Tag Archives: Public Health England

5 Top Tips to Reach Public Health Teams

Positively promoting health and wellbeing and preventing ill health has arguably never been more important. Responsibility for local public health services rests with local authorities. Public health professionals face a complex task. They work in locally specific, politically sensitive and financially constrained contexts.

Evidence from research and learning from best practice are key to their success in influencing decision-making. Yet, the fact is that some 40% of local authority public health teams do not currently have access to healthcare library and knowledge services.

Where information professionals have been able to apply their skills they find it rewarding work, and quickly prove their value.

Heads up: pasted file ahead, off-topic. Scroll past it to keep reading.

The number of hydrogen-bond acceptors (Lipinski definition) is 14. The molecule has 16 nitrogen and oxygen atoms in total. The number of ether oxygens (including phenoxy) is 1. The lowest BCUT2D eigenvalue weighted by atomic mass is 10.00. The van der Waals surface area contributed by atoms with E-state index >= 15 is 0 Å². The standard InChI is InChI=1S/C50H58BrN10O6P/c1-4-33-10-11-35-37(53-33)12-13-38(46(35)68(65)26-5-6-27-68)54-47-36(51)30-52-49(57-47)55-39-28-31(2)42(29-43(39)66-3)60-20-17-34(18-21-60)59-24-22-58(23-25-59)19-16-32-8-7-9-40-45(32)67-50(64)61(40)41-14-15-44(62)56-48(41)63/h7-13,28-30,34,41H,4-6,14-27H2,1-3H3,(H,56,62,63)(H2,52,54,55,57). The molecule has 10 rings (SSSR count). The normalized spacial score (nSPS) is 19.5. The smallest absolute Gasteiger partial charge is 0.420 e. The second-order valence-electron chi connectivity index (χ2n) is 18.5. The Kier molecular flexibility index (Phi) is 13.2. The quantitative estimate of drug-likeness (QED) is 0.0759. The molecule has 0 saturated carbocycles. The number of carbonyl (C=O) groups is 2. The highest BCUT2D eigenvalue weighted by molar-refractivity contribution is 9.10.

“Public health staff are keen, appreciative and great ambassadors for our service. Sometimes they search themselves, sometimes they ask us – searches can be complex but have given us the opportunity to stretch develop our knowledge and skills.”

Anne Lancey, Library Service Manager, Isle of Wight NHS Trust

We don’t underestimate the challenge of reaching public health teams – but that 40% gap represents a real risk for them and an opportunity for NHS library and knowledge services to make a significant contribution. What can you do?

1 – Benefit from the experience of colleagues

We’ve drawn on the experience of the knowledge specialists and library teams already supporting public health to create a public health toolkit for NHS librarians who want to reach out to public health. It will also be useful for those looking to further develop their service offer. The Toolkit covers the basics – like ‘What do public health staff do?’. Critically it also covers the nitty-gritty – practicalities such as service specifications and charging models.

‘I’m fairly new to the NHS, so found the networking/best practice support sections of the toolkit most useful. That said the SLA elements will be very helpful when it comes to renewing our agreements in 2018”.